Judging from their actions, it doesn’t appear so.

And things are going to get far, far worse as time passes and the separation of community grows more and more vast; as the athletes make more and more money and become separated from society because of such money, fame and status.

  • It sure sounds like there are hard feelings:

I wish someone would come out and say, “Yeah, I’m mad!!!” when they’re trying to express themselves in a way that’s unoffensive and it’s known that they’re not saying everything they’d like to say.

Former Yankees pitching coach Dave Eiland was a guest on ESPN Radio talking about his new job as a special assistant with the Tampa Bay Rays and his dismissal from the Yankees.

You can read Wallace Matthews’s column about Eiland and listen to the podcast here.

No one in their right mind could expect a former employee not named Gary Sheffield to detonate a bridge that he might need later in his career, but obviously Eiland was irked by what happened.

Apart from a rumor here and there, the details of his monthlong leave-of-absence at mid-season have never been disclosed; I said at the time that if I knew what really happened, I might’ve fired Eiland as well. If it’s something that would be negatively perceived in Eiland’s attempts to get another job or for him to be embarrassed in public, then the Yankees did him a favor by keeping it quiet; and Eiland hasn’t helped his own cause by refusing to expand on what happened.

Truthfully, it’s the business of Eiland, the Yankees and his prospective employers as to what happened—-nobody else’s; one would assume the Rays know what the deal with Eiland and the Yankees was; why he left at mid-summer; why he was dismissed.

But if I were Dave Eiland, I’d keep my mouth shut. The allusions to his “shock” at being fired; the inference that there’s more to the story than is being revealed; that he has a lot to say and is saying it cryptically can only hurt him in the long run.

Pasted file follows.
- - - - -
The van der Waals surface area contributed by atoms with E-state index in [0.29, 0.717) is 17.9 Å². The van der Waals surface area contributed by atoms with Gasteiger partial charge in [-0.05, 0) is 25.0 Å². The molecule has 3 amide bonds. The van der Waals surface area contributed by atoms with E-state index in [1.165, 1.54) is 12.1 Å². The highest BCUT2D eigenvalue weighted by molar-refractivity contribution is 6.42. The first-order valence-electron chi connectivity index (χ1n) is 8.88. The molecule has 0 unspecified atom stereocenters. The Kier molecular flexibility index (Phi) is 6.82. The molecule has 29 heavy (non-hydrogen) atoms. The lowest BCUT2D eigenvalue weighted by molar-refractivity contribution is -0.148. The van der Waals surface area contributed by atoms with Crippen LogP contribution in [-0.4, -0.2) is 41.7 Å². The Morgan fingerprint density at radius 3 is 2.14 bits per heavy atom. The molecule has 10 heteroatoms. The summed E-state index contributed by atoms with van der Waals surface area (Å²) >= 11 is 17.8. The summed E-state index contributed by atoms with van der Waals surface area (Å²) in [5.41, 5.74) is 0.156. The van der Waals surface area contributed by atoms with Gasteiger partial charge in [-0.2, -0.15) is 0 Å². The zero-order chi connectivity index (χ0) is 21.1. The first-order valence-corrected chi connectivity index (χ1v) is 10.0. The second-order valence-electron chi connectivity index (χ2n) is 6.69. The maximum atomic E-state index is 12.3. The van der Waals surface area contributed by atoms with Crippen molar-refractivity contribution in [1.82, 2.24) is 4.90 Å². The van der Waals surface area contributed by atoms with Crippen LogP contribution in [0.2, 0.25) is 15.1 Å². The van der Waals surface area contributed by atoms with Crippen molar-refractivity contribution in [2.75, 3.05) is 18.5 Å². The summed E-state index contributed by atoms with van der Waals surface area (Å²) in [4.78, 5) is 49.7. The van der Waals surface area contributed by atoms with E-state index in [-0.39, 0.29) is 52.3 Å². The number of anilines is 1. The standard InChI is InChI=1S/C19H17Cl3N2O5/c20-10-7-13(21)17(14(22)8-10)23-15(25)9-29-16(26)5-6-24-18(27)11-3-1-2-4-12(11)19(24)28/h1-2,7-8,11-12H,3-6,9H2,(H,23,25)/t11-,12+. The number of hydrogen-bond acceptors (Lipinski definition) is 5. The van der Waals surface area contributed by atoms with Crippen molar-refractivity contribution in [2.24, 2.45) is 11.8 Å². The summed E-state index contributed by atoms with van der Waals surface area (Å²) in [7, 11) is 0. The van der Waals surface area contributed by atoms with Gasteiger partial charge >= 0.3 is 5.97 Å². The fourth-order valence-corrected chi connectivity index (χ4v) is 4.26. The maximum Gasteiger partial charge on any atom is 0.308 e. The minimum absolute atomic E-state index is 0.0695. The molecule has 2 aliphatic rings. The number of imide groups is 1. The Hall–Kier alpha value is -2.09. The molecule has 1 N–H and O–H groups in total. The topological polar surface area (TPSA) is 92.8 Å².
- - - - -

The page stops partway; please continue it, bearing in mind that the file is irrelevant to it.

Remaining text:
If I were advising him, I’d drill these words into his head: “I really don’t want to talk about what happened with the Yankees; I work for the Rays now and I thank the Yankees for the opportunity and the championship ring.”

That’s it. The more he says, the more people are going to ask; and if he gets someone with a temper and faulty mouth filter (see Levine, Randy; see Steinbrenner, Hank) angry, dirty laundry might be aired; laundry that’s been carefully pushed down into the bottom of the hamper.

Keeping quiet is the best course of action—-whether Eiland will adhere to that is the question; judging from his interview last week, he’s not holding to it.

It’s a mistake.

  • Viewer Mail 12.26.2010:

Jane Heller at Confessions of a She-Fan writes RE the Yankees and Jorge Posada:

I don’t think Posada will be happy about being the DH either, but I do think the Yankees will pull off some sort of trade for a pitcher. Wishful thinking maybe but Cashman has to do something.

The only reason Posada might—-might—-keep quiet is his impending free agency. A whining 40-year-old with Posada’s rep for being difficult might have a hard time getting another lucrative contract.

You’re right about getting a pitcher—-he’ll get one because he has to get one, but it’s possible that it won’t be until June/July.